Healthy, safe sex

Photo of raspberries

Enjoy sex more

Sex is one of life's greatest pleasures — and you can keep things lively and safe by trying these tips.

Master the art of communication

Photo of a couple walking on the beach togetherGreat sex starts before you hit the bedroom. You don't read minds, and neither does your partner.

Sometimes the best way to improve your sex life is to talk more about what you want. Asking for what you want — and asking what your partner wants — can help you both get satisfaction.

Play it safe

Rates of sexually transmitted infections (STIs) are high among teens and young women. Use condoms and practice safer sex to protect yourself from HIV and other STIs and unwanted pregnancy.

If you think you’ve been exposed to an STI, you and your partner should get tested right away — even if you don’t have any symptoms — so that both of you can begin treatment.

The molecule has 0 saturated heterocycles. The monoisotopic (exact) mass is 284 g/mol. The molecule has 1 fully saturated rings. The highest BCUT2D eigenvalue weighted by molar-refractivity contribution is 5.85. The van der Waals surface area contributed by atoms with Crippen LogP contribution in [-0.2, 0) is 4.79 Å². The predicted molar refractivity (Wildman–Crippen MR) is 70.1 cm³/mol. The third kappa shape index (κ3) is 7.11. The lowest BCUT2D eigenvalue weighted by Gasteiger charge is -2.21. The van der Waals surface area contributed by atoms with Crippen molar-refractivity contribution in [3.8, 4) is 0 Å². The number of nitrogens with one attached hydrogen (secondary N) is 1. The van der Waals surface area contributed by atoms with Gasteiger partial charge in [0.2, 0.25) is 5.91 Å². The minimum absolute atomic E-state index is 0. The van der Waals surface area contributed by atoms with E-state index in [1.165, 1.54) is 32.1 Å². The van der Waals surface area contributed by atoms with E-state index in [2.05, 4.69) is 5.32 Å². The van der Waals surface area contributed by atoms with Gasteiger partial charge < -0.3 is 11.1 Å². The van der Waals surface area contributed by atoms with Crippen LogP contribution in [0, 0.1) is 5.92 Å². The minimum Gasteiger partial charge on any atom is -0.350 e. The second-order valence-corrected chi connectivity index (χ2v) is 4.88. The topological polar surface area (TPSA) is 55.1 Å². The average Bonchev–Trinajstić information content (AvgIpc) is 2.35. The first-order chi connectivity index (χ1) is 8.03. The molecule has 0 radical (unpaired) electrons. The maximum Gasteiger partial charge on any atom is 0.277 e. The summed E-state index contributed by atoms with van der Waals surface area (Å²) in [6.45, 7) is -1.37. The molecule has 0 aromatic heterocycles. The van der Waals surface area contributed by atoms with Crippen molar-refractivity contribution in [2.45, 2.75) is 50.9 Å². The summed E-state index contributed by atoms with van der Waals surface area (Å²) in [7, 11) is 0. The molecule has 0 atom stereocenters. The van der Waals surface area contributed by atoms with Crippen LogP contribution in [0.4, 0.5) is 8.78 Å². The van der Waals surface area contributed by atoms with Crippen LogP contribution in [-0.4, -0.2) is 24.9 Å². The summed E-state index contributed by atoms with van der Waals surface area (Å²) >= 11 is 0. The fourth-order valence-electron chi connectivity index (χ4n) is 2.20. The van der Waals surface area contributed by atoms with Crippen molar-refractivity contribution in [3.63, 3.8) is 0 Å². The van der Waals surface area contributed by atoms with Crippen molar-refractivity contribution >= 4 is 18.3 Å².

For example, human papillomavirus (HPV)Kaiser Permanente is not responsible for the content or policies of external Internet sites, or mobile apps. is the most common STI in the U.S. and can increase the risk of cervical cancer, penile cancer, anal cancer, and cancer of the throat. Most people do not have any symptoms from this virus, and there is no cure, but early vaccination with the HPV vaccine can reduce your risk of certain types of HPV. HPV vaccinationKaiser Permanente is not responsible for the content or policies of external Internet sites, or mobile apps. is now available to everyone between age 9 and 45.

Chlamydia is the second most common STI in the U.S., and 75 percent of women with the disease have no symptoms. Early treatment can:

  • Prevent the spread of STIs to others
  • Lower the chance of reinfecting your partner
  • Reduce your risk of becoming infertile

Read up about STIs and other common conditions that can affect your sex life.

Heat up your midlife

Menopause doesn't have to be all hot flashes and no romance. Though some women experience changes during menopause that can make having sex less comfortable, you can keep your sex life lively during midlife. If your menopause symptoms are interfering with your sex life, talk to your practitioner about treating your symptoms.

Reviewed by: Juanita Watts, MD, April 2016

Additional Kaiser Permanente Reviewers

© 2016 Kaiser Permanente

Reviewed by: Jennifer Seidel, MD, and Amsa Sarah, MD, December 2018.